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National Service and Hurricane Sandy: Six Months Later

by Kelly DeGraff

Six months ago, Hurricane Sandy struck communities all along the East Coast.

An AmeriCorps member and CNCS CEO Wendy Spencer look at a 150-year-old home in Union Beach, NJ, that was cut in half by Hurricane Sandy. (Corporation for National and Community Service photo)

In the aftermath of this devastating super storm, AmeriCorps and national service members trained in disaster response are proving to be a valuable and cost-efficient resource for America as they help victims and survivors begin to rebuild their lives.

As the Corporation for National and Community Service (CNCS), the federal agency that administers AmeriCorps, we are coordinating the long-term recovery with the Federal Management Agency (FEMA), National Voluntary Organizations Active in Disaster, the American Red Cross, Points of Light, and state and local authorities.

We also serve on the Hurricane Sandy Recovery Task Force, chaired by Secretary of Housing and Urban Development Shaun Donovan.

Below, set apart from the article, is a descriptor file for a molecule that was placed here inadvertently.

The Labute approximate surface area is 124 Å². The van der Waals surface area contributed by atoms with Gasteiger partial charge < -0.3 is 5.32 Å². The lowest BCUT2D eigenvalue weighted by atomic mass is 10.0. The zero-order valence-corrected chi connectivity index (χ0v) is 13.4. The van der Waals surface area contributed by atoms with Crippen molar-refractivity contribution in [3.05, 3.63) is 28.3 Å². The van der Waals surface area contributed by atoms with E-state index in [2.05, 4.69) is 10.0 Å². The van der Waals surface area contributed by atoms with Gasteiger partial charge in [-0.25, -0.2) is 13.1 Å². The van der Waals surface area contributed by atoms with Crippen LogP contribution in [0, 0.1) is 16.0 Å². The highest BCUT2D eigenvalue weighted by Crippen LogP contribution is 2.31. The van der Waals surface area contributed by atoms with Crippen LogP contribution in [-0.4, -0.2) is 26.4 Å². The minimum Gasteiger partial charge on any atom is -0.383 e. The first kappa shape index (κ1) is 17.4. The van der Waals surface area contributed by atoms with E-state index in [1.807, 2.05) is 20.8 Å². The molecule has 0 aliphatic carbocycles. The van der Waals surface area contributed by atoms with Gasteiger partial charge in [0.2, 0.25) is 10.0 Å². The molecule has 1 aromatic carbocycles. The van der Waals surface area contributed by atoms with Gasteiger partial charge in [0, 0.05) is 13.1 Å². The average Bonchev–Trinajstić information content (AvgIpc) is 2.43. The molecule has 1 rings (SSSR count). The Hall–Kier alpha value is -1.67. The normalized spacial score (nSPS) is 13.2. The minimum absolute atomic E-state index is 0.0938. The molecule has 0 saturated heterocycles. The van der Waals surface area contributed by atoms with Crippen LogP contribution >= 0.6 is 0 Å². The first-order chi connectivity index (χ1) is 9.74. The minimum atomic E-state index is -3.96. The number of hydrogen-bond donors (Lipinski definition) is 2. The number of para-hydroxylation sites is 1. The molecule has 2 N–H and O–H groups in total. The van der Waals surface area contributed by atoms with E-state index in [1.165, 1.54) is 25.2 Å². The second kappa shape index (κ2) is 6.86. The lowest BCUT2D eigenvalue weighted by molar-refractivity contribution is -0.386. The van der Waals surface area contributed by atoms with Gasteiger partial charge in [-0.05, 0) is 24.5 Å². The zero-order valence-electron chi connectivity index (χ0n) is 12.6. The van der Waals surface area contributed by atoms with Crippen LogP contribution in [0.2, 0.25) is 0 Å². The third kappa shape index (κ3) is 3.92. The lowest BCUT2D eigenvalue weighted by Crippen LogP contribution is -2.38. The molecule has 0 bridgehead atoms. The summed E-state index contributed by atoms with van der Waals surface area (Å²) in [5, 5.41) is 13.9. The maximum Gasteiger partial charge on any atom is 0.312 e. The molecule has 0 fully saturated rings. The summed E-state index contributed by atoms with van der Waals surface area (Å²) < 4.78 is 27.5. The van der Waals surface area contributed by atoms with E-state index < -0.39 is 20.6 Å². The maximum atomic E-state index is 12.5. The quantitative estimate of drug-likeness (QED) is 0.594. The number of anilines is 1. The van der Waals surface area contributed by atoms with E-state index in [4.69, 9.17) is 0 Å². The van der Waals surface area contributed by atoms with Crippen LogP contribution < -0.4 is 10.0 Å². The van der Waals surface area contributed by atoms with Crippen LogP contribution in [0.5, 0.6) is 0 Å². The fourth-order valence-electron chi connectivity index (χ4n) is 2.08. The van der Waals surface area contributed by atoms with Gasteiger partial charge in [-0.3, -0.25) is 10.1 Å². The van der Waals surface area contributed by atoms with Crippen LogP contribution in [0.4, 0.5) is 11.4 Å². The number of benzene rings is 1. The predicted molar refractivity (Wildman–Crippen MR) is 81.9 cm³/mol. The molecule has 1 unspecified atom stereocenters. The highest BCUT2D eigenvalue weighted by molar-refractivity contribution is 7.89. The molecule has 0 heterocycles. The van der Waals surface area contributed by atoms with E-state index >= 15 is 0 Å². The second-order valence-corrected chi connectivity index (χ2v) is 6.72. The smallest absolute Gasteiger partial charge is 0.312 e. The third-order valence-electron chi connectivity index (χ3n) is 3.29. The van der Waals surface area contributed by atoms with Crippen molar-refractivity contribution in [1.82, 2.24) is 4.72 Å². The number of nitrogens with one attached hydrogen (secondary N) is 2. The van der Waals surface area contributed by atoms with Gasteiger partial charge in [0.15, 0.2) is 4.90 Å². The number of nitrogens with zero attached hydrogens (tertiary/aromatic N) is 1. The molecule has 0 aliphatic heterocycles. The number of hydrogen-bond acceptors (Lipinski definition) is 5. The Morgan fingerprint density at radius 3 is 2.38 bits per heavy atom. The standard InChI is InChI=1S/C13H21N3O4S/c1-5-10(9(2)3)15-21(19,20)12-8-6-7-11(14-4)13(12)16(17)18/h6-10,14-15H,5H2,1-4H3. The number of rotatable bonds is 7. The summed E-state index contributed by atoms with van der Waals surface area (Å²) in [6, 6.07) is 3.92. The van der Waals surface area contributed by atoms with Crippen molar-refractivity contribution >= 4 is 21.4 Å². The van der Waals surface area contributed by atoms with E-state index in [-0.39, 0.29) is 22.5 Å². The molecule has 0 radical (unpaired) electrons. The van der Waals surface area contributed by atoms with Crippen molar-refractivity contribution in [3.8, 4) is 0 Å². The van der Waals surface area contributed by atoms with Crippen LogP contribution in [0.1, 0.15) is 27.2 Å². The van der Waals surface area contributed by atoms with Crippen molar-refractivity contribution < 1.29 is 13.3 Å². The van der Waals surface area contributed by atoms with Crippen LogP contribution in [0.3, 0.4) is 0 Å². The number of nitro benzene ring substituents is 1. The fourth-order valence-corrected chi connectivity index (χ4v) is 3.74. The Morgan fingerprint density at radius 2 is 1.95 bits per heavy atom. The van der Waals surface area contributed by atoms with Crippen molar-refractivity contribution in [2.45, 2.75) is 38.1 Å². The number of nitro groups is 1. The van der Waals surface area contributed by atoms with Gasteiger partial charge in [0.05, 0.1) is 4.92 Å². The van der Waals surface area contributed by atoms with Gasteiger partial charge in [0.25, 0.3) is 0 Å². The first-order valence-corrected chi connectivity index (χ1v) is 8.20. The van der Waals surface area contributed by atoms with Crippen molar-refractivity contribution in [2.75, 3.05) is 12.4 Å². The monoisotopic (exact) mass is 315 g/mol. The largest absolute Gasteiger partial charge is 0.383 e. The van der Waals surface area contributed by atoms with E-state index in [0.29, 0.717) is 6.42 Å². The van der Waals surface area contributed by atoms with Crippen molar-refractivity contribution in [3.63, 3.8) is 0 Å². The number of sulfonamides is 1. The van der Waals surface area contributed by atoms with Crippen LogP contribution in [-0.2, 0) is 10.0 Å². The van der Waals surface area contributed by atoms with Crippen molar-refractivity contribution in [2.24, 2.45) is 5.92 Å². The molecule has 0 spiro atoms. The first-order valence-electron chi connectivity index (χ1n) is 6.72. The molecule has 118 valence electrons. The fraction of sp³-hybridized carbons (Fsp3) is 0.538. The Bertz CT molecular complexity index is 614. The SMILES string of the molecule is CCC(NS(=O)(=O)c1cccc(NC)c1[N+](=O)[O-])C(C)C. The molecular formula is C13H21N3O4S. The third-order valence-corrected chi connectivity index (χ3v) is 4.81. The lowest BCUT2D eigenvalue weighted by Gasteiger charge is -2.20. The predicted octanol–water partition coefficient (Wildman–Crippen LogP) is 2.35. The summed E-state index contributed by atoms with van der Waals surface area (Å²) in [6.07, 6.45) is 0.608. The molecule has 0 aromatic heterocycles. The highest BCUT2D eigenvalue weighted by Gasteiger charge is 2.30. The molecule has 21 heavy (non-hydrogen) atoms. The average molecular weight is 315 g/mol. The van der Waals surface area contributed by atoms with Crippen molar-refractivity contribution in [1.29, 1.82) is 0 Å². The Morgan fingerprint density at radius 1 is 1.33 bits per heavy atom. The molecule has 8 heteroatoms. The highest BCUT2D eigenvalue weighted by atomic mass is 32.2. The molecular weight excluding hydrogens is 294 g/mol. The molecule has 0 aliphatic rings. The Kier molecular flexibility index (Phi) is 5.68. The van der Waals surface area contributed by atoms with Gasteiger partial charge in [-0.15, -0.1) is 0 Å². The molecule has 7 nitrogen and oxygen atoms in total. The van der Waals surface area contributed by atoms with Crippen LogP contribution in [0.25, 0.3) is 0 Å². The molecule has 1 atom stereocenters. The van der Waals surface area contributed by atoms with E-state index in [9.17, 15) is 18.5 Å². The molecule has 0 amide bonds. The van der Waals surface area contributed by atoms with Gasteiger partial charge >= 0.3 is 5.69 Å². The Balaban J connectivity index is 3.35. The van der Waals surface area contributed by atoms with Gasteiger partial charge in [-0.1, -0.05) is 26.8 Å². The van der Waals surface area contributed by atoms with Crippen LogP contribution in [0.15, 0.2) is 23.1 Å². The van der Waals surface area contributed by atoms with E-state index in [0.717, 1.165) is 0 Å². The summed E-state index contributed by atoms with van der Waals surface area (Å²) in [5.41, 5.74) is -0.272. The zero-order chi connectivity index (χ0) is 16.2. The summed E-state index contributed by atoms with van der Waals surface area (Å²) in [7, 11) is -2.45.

By forming these relationships, AmeriCorps and national service are able to expand the capacity of emergency and community programs that make a difference when disasters happen.

Under the leadership of our Disaster Services Unit, more than 3,600 AmeriCorps members from programs across the nation participated in the federal response in six states affected by Hurricane Sandy, including the first class of AmeriCorps NCCC members serving with FEMA Corps.

The impact of our work is clear:

  • AmeriCorps members have mucked and gutted more than 3,700 homes, including 1,443 in New Jersey and 1,958 in New York.
  • National service members also have leveraged the help of 30,000 volunteers, collaborated with the American Red Cross in operating 45 shelters, and coordinated with more than 200 nonprofits and community-based organizations.
  • In New York alone, they mobilized 16,000 volunteers in New York for 128,000 hours of service, valued at $2.68 million.

Although the work is far from done, we put together a select list of videos and photos that tell the story of the national service community's response to Hurricane Sandy.

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